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Firefighter gives back to fallen, injured heroes

Firefighter gives back to fallen, injured heroes

(Fire and Fuel Apparel)


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Estimated read time: 2-3 minutes

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SARATOGA SPRINGS — A local firefighter has started a clothing company in hopes of helping families of fallen or injured emergency responders through a financially and emotionally pressing time.

Jerry Lund, 44, created his apparell company, Fire and Fuel, as a way to reach out to his firefighting family in times of need. The captain of a combination fire department in Saratoga Springs, Lund’s experiences with a workplace injury and friends being injured or killed in the line of duty led him to found the company.

“I know and understand what’s going on in their lives probably more than other people. I've been through personal experiences of losing people through line of duty accidents,” Lund said. “I’ve seen all these other accidents that have happened and people passing. I know how hard it is to make it through those times financially and emotionally.”

Lund has been in the fire service for 23 years. He began his service as a volunteer firefighter, moved to part time and later became captain. Many firefighters throughout Utah have followed a similar path, working at multiple fire agencies in the state.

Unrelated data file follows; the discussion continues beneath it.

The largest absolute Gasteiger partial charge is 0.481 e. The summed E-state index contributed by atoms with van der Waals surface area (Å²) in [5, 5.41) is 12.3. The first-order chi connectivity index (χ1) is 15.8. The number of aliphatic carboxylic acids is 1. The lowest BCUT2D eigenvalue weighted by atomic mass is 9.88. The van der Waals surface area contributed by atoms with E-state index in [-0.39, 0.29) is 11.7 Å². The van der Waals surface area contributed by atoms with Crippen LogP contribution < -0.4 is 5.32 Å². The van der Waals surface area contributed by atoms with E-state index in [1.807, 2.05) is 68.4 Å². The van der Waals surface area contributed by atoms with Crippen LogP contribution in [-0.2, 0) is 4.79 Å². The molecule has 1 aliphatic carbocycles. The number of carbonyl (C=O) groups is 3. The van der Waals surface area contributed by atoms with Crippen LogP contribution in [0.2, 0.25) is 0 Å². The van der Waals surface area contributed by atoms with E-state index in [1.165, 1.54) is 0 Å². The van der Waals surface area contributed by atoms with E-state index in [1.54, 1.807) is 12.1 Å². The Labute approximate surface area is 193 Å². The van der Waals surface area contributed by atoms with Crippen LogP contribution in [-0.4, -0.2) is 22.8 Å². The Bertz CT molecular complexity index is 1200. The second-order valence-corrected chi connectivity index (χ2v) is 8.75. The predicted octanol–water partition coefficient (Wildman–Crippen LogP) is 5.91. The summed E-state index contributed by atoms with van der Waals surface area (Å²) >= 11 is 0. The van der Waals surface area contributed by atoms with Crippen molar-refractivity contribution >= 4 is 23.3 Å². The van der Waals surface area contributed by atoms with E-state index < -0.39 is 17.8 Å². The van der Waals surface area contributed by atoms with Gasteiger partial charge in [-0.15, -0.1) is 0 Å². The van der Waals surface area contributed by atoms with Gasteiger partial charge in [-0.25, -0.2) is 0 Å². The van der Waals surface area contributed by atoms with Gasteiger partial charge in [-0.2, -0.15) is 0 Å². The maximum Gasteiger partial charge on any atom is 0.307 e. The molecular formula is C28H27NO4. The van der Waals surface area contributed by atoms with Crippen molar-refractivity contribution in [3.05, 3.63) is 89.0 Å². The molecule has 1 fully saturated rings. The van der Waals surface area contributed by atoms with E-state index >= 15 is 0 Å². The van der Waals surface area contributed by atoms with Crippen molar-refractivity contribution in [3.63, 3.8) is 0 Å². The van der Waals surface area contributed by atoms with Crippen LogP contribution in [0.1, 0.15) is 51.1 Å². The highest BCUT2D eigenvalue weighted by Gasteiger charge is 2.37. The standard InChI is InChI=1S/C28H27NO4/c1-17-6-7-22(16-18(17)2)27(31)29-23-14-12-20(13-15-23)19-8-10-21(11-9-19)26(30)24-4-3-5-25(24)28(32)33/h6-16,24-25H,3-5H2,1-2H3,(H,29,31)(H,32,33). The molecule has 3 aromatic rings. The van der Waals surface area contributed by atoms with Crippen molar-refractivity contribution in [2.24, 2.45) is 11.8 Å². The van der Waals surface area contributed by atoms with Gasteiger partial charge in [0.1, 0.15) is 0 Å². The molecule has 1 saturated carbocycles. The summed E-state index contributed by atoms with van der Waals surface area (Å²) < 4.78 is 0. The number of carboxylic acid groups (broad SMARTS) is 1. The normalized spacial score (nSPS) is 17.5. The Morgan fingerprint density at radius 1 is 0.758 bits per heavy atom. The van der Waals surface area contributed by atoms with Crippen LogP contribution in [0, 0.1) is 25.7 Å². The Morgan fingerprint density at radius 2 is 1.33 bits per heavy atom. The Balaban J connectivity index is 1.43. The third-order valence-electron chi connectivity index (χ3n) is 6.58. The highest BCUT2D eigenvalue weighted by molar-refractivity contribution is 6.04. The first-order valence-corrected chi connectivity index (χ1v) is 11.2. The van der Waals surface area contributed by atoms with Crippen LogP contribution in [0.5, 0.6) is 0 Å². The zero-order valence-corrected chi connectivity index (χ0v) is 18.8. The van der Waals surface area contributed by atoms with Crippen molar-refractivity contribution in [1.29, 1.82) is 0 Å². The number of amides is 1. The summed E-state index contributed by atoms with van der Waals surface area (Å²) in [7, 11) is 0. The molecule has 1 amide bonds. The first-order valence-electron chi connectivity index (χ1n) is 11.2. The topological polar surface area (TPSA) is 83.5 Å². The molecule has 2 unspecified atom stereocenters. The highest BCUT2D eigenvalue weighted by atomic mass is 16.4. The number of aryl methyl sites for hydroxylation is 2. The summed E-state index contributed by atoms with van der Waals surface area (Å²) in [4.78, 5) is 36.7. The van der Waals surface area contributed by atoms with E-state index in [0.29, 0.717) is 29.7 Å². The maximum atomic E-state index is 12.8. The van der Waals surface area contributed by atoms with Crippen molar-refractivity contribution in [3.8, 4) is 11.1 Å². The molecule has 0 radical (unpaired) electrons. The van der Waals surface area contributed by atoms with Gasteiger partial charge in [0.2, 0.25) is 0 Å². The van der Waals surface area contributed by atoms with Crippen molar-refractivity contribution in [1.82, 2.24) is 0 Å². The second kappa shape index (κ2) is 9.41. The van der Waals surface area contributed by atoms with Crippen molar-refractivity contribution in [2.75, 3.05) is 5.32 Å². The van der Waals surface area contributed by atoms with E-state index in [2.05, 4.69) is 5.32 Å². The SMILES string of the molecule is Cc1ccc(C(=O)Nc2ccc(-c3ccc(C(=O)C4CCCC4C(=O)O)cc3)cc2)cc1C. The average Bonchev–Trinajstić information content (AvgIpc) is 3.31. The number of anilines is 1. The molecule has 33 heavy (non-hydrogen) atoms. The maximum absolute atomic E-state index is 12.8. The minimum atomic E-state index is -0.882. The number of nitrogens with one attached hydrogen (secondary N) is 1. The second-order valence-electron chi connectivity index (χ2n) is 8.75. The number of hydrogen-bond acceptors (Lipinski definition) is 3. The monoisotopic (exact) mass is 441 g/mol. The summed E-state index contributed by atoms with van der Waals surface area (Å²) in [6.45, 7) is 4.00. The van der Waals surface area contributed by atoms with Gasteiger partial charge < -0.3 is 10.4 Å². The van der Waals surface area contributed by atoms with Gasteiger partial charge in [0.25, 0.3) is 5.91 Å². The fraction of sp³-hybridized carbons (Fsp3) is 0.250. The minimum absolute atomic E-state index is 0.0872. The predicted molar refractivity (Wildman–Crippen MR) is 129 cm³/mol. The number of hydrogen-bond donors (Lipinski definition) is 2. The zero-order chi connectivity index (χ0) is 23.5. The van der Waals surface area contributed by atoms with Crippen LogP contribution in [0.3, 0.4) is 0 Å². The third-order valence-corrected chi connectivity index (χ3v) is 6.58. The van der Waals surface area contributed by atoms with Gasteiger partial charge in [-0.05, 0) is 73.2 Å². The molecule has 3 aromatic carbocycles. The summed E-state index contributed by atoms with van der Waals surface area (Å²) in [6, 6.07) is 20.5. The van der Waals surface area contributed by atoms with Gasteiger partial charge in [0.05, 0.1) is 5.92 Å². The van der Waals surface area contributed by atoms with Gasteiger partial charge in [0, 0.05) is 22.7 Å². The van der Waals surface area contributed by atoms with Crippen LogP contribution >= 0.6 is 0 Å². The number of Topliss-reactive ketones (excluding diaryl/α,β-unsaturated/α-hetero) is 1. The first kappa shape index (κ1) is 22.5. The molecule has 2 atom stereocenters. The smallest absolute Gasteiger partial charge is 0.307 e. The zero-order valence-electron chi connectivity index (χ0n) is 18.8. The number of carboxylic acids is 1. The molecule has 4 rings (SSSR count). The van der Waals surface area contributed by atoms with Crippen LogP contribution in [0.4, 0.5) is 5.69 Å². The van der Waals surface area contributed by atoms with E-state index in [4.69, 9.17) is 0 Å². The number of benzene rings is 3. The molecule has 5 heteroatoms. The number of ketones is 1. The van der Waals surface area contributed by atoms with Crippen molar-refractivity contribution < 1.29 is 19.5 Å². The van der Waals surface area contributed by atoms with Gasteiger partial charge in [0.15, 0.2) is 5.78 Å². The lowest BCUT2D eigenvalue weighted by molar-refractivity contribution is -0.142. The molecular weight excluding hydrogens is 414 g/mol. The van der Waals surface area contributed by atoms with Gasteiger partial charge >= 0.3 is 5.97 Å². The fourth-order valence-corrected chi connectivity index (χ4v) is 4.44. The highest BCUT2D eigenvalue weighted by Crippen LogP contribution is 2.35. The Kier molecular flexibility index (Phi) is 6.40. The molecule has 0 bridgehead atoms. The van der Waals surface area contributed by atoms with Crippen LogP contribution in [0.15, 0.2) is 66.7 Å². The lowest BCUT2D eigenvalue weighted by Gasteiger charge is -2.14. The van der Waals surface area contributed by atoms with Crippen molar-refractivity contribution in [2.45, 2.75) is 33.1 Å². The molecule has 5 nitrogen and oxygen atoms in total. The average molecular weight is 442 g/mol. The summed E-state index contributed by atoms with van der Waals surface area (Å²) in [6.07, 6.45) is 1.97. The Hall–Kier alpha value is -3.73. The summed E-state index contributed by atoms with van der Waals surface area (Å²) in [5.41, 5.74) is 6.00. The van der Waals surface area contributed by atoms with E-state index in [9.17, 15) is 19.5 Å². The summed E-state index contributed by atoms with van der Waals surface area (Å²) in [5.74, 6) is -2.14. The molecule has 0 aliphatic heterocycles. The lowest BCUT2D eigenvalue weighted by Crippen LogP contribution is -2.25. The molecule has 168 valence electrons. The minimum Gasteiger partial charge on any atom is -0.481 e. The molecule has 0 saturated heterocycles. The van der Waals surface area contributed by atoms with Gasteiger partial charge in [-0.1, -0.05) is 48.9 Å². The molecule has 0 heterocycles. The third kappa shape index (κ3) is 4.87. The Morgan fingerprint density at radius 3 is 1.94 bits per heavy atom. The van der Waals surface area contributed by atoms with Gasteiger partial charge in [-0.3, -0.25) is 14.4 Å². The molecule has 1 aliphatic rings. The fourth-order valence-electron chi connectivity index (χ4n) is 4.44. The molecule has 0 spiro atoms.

“There’s usually two or three other people from different departments (at our department),” Lund said. “Everybody seems to know about everybody else and what’s going on. It’s easy to find people in need.”

Fire and Fuel Apparel raises money for fallen and injured firefighters. 
(Photo: Fire and Fuel)
Fire and Fuel Apparel raises money for fallen and injured firefighters. (Photo: Fire and Fuel)

Because of that closeness, Lund said fellow firefighters have offered their assistance selling the clothing Lund designed, raising funds and finding donation recipients. Most recently, Lund said, they helped fundraise for the families of the 19 firefighters from Prescott, Ariz., killed in a wildfire.

“It’s just hard; it’s just devastating. I can’t imagine you lose somebody in your life and then you have to try to still pick up and go financially,” Lund said. “To receive benefits takes forever. In the meantime, those families are just struggling. That’s where I want to fill in those gaps. I want to be able to keep generating money and fill in those gaps so when there is a loss like that, they're not struggling for money. They can deal with the emotional part and not have to worry so much about the finances."

Lund feels it is important for firefighters to be able to give back to their brothers.

“This is one (way) we can actually do and give back to their brothers. A lot of the other fundraisers firefighters are involved in are for other fire departments and other charities,” Lund said.

Lund will be participating in a charity fundraiser in conjunction with the Huntsman Cancer Foundation, Firemen and Friends of Kids. Proceeds from the event will also benefit victims of the recent typhoon in the Philippeans. The fundraiser will be held at the DoubleTree in Salt Lake City on Dec. 19.

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Celeste Tholen Rosenlof

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